Firing an employee is a task that no manager enjoys, but one that often appears inevitable.
Yet it’s a proven fact that hiring a replacement employee will cost a great deal more than retaining than the one you have, if that individual can be deemed salvageable.
That’s why it’s imperative to have a checklist of questions you ask yourself prior to pulling the trigger on your expensive turnover revolver.
Here are five (5) introspective considerations you should make sure to include on your checklist:
1. Were my expectations too high for this employee?
Before you hired the person you are now ready to fire, you had an expectation in mind. You may have even thought you were hiring a clone of yourself.
Time out. Perhaps you set the bar so high that no one could clear it, and now you’re acting out of frustration. You don’t have to lower the bar; perhaps you just need to revisit your initial expectations.
Realize that the replacement employee is not going to be you, either.
2. Have they failed due to a lack of skill or a lack of will?
Perhaps this employee could be retained if they improved their skills or added some new ones. If all they need is some training or coaching, a little TLC in that direction might prove to be a great investment.
However, if the problem is more attitude than aptitude, cutting ties is likely your best move. Resources spent training a demotivated, disengaged employee is akin to pouring chocolate sauce over a meatball sundae.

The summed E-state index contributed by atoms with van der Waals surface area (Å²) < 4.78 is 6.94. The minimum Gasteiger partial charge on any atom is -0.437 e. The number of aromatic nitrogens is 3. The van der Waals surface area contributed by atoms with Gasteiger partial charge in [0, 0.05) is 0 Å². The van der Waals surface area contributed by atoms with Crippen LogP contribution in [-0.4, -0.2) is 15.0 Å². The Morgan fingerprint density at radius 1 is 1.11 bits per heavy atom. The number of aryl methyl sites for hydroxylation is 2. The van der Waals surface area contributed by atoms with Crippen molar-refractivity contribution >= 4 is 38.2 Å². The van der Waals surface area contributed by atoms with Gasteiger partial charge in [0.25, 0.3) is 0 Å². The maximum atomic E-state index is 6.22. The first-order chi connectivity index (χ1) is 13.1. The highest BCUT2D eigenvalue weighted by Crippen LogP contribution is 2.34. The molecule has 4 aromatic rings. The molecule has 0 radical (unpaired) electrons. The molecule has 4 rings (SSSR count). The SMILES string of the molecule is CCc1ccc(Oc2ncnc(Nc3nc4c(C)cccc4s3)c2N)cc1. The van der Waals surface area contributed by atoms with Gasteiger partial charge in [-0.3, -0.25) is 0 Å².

3. Have I done everything I can to set them up for success?
One of the most common reasons employees fail is because they don’t have the tools they need to succeed.
Ask yourself if the employee you’re about to fire has been given a) the right tools (i.e. fully functioning computer, the necessary equipment, etc.); b) the prerequisite training; and, c) a mentor to coach them?
If you haven’t set them up for success, you’ve set them up to fail – and their replacement is not going to fare much better.
4. Could they succeed in another position?
Imagine if Peyton Manning were asked to play defensive tackle, or if Mick Jagger was asked to sing opera. They’d be in the right line of work, but they’d be out of position.
Maybe that failing dental assistant would make an exceptional receptionist. Or perhaps that guy who can’t seem to close a sale for you has an incredible talent for writing promotional web copy.
Before you fire someone, ask yourself if you’ve placed them in the role that best utilizes their talents and abilities.
5. Do I feel threatened by this employee?
No, not physically threatened, but worse – they threaten your security as a leader. Maybe they’re a little too smart, too talented, or too influential and you’re afraid other employees will follow them and not you.
This may be exactly who you need on your team to bring out the best in them, and you.
Rather than see your maverick as opposition, give them a vision and some rope and let them use their strengths to yield stellar results.
With talent acquisition and retention being more pivotal to business success than ever before, what questions are you asking yourself before terminating that worker who just isn’t working out?
This was originally published on Eric Chester’s Reviving Work Ethic blog. His new book is Reviving Work Ethic: A Leader’s Guide to Ending Entitlement and Restoring Pride in the Emerging Workforce. For copies, visit revivingworkethic.com.
Eric Chester is an acclaimed expert on school-to-work transition. He has presented to millions of youth at thousands of high schools and colleges, and spoken to hundreds of companies and organizations that rely on teens and young adults as their front-line workforce. Chester is the author of four books, most recently “Getting Them to Give a Damn,” and president of Lakewood, Colorado-based Reviving Work Ethic, Inc , a speaking and consulting firm. Contact him at firstname.lastname@example.org .